As observed in various studies corruption measures the degree of governance. A study by Transparency International based on the analysis of data from 2006-10 ranks the states according to anti corruption efforts made by the state governments and the least corrupt states are; Bihar (0.88), Gujarat (0.69), Andhra Pradesh (0.61), Punjab (0.60), J & K (0.40), Haryana (0.37), Himachal (0.35), Tamil Nadu (0.29) and Karnataka (0.29).
Debroy et al (2011) developed an index called economic freedom index which reflects the economic governance of states and is based on three parameters such as size of the government, legal structure and security of property rights, and regulation of business and labour. States in India which are economically more free are also doing better in terms of a higher per capita growth for its citizens, unemployment levels are lower in these states, sanitary conditions are better and the states also attract more investments. During 2009 Tamil Nadu, Gujarat, Andhra, Haryana, Himachal, MP and Rajasthan were among the states having EFI values above 0.40, Jharkhand, J & K, Kerala, Maharashtra, Punjab, Karnataka, UP, West Bengal, Chhattisgarh and Odisha have moderate value of EDI above 0.30 and the lowest index was for the states like Assam, Uttarakhand and Bihar(Debroy et al 2011).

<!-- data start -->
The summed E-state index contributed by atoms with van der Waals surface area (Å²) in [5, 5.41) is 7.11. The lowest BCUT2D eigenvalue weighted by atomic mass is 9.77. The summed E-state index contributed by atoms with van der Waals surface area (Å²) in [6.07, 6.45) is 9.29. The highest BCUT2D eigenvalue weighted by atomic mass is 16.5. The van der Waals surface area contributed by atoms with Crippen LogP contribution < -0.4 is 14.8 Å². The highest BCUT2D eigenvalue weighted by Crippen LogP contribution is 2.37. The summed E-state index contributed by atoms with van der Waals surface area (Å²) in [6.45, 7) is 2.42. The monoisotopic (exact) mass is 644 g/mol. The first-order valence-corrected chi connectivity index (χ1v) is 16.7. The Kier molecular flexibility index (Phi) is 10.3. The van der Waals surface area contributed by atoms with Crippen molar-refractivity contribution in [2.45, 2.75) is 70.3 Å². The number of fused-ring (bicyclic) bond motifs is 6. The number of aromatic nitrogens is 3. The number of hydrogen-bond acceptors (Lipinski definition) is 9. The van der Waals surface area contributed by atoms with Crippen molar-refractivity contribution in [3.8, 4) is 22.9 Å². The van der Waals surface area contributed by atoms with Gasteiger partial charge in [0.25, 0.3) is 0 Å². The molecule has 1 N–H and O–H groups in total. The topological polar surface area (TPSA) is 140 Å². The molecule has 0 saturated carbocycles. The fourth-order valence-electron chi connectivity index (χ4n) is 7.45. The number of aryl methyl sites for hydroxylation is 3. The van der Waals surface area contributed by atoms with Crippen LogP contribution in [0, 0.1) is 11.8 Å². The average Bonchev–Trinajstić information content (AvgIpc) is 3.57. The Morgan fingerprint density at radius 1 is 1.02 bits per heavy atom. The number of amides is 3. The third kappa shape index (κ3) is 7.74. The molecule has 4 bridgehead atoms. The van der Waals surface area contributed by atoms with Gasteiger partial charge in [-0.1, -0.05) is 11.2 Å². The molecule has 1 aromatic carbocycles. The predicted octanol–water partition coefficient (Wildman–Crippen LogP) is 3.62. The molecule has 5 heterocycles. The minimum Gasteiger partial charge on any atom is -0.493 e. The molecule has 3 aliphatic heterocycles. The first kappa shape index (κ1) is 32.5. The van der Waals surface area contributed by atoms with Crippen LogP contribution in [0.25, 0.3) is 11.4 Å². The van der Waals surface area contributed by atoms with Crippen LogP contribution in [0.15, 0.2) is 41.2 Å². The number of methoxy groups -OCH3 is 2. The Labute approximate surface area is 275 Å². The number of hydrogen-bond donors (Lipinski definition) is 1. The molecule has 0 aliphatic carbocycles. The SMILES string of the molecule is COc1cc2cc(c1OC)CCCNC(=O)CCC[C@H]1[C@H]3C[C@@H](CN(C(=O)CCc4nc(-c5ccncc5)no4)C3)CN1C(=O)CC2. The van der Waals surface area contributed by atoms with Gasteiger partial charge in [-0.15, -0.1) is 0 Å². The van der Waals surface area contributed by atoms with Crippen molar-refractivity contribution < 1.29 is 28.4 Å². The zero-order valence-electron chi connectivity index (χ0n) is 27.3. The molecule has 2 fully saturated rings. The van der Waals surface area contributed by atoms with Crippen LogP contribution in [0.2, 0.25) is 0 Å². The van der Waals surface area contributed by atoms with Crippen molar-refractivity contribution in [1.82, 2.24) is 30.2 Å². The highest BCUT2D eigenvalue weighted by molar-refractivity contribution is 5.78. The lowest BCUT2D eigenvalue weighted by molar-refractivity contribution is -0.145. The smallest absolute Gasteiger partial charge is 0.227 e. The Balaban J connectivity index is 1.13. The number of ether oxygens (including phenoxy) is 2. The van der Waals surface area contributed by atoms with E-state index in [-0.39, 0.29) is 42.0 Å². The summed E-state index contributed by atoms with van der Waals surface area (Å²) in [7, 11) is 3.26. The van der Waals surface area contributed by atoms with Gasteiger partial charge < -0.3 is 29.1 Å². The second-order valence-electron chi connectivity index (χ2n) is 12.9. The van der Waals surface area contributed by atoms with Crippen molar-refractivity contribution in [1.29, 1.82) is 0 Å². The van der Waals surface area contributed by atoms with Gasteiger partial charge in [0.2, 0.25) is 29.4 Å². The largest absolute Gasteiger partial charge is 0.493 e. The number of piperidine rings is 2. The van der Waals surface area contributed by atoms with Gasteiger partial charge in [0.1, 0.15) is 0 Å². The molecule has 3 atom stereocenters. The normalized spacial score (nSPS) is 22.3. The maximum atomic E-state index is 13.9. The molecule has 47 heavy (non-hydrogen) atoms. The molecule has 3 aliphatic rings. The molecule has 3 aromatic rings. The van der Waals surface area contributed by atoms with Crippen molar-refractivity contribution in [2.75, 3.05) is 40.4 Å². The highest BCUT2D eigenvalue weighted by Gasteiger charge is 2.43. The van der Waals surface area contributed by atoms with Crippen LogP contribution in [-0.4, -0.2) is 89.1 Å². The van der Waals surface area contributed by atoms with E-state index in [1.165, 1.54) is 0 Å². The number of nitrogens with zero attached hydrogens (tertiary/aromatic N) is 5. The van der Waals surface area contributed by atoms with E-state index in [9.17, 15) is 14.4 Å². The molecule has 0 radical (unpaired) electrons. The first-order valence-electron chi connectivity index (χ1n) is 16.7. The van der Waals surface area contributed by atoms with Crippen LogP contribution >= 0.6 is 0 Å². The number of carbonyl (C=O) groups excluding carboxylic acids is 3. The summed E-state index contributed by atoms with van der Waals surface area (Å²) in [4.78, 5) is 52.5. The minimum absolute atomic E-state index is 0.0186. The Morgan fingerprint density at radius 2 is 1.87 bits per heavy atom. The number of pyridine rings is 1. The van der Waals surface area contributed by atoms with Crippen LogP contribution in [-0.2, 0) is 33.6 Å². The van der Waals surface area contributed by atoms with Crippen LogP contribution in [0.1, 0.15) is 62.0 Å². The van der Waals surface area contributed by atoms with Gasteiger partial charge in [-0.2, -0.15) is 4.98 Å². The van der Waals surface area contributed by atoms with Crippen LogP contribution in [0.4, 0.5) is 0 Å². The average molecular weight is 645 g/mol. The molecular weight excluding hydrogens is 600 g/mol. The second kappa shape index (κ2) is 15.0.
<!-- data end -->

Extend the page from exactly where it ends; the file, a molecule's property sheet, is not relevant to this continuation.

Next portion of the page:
Law and order is the prerequisite for governance and according to National Crimes Record Bureau the incidence of crimes against women during 2011 were higher in states such as West Bengal, Andhra, UP, Rajasthan, MP, Maharashtra, Assam, Kerala and Gujarat. As far as percentage incidence of cognizable crimes (IPC) is concerned, Andhra, Kerala, MP, Tamil Nadu, UP, Rajasthan, West Bengal, Karnataka, Gujarat and Bihar are leading states.